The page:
Mastering digital leadership in the remote work environment

By | 3 minute read | March 8, 2022

Many organizations have become increasingly virtual in the past two years. This rapid and unexpected shift to remote work significantly impacted the employee experience and requires businesses to adapt the way they operate. A focus on leadership behaviors and organizational culture is critical to ensure continued employee engagement and performance.

A challenging employee experience

Debates persist on whether remote working leads to an improved work-life balance because many of us are working longer hours with higher workloads. In addition, client expectations have remained unchanged or increased as many organizations try to offset potential financial losses.

  • Employees often experience the following challenges in the world of digital and remote work:
  • Digital collaboration, communication and technical difficulties
  • Prioritization related to organizational pressure and the increased blurring of home-work boundaries
  • Feelings of isolation due to fewer social interactions, greater task focus and reduced opportunities for team bonding and development
  • Lack of engagement with the wider organization and a perceived disconnect between organizational culture and lived behaviours
  • Reduced performance-management processes such as career planning and less regular feedback
  • Perceived lack of career advancement and limited growth opportunities
    due to reduced visibility to leadership

These challenges may lead to employees believing there’s reduced organizational support, which diminishes job satisfaction, motivation and performance—and may also affect mental and physical wellbeing. To address multiple concerns raised due to this shift, organizations must take action and greater responsibility for their employees’ organizational and personal lives. For example, companies may offer flexible work contracts for caregivers and provide financial reimbursements for setting up home offices.

Refocusing leadership behaviors, skills and traits in the remote-work era
Leading in a fully remote environment requires new leadership behaviors, skills, traits and ways of working, as leaders now need to engage with dispersed and potentially larger, culturally different teams. Leaders should adopt the transformative leadership style and focus on authenticity to combat any negative effects of the increased leadership distance and mitigate the impacts of the challenging employee experience.

Transformative leadership is based on practices that encourage and motivate individuals, foster growth and demonstrate consideration for each person. In the virtual world, building genuine relationships is an additional, critical success criterion for effective leadership and the precedent to effective team dynamics.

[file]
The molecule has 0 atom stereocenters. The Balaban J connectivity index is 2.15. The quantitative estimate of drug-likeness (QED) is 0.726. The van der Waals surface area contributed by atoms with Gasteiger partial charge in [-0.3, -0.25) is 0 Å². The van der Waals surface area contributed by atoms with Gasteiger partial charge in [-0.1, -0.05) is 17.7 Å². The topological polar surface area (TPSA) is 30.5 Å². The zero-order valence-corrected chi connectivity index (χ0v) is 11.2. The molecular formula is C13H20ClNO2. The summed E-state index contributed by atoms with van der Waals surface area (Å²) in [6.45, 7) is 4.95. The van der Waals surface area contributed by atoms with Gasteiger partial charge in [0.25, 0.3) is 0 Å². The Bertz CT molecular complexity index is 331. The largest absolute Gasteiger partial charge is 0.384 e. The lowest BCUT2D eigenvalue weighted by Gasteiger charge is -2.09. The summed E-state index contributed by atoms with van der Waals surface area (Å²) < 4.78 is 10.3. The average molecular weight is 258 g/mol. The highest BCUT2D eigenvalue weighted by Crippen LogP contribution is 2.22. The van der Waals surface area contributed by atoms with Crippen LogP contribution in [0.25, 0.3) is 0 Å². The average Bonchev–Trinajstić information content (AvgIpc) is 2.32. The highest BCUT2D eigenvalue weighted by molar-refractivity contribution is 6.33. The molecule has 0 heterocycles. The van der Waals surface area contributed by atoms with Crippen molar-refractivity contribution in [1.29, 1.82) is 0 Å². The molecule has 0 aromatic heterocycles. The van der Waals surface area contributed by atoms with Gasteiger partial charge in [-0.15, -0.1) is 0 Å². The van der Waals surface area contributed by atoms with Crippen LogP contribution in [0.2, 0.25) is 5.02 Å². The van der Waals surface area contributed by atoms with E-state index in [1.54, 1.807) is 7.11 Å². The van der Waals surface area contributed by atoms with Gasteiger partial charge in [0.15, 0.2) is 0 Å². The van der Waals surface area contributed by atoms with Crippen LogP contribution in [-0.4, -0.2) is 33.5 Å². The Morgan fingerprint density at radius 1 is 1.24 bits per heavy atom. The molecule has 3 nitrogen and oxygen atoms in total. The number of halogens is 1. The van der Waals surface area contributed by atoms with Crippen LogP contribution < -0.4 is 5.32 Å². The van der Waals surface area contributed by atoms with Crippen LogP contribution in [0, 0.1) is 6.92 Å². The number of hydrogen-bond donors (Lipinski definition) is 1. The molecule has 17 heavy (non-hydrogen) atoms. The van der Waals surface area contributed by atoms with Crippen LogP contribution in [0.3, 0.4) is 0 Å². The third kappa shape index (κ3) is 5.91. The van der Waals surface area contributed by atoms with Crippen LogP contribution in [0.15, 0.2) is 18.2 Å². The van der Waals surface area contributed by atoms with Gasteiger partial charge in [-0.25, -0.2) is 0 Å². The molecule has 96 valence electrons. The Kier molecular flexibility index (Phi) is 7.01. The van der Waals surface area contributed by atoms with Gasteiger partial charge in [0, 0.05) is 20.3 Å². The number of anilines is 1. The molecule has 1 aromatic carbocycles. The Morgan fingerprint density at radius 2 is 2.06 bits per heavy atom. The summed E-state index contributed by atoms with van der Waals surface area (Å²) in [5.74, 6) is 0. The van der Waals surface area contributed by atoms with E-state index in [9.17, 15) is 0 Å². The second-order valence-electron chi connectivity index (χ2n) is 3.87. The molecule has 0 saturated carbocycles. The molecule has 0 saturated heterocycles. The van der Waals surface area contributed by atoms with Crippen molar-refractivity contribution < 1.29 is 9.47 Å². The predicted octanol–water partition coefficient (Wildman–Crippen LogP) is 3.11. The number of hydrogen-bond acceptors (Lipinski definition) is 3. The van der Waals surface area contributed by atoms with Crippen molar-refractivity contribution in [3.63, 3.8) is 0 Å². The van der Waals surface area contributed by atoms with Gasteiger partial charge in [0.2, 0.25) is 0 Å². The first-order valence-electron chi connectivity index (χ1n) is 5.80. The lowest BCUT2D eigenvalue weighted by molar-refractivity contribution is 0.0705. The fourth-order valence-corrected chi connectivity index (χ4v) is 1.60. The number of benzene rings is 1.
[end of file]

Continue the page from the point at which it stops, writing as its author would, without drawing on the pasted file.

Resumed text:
What this means in practice

Demonstrate empathy for the whole person
Empathy has long been an important factor for leadership but it’s even more important in remote settings as employees struggle to stay connected with their organizations beyond job-related tasks. Listening effectively and building meaningful relationships by asking personal questions, without prying, are ways to success. On-camera meetings have become windows to our personal lives and make it easier to connect–seeing family photos or books in the background or hearing a dog bark could be interesting conversation starters. Leaders can encourage colleagues to bring their whole selves to work by sharing stories about their own personal lives and being attentive to a colleague’s needs.

Genuine wellbeing check-ins and personal connections are key to keeping people engaged, with leaders taking on a certain level of responsibility for the social lives of employees. The humanizing of employees means caring about people and their wellbeing beyond the impacts it may have on work. For example, agenda-less meetings to simply catch up could replace a drink after work or watercooler conversations. Infusing regular social time into busy work schedules counteracts the strong task-focus of the digital work environment and builds trust, a significant predictor of effective teamwork.

Demonstrate authenticity in all interactions
Mental health has increasingly become recognized as a central factor for successful personal and organizational outcomes, and leaders can empower employees to bring their whole self to work via role modelling. Transparency about relatable challenges of remote work-life and a degree of vulnerability make employees feel more at ease about sharing their own difficulties. This evokes feelings of a shared journey and increases empathy. This empathy may reduce the perceived psychological and structural distance between leaders and employees in the remote environment.

Particularly when building team, an authentic leadership style can be used to create transparent teams and supportive, inclusive cultures. Examples of this include team introductions that focus on preferred ways of working, personality types and communication styles, which helps employees feel encouraged to be authentic and know what to expect of their colleagues.

In my next blog, we’ll explore how to enable digital remote leadership and how organizations can adapt in a virtual-work world.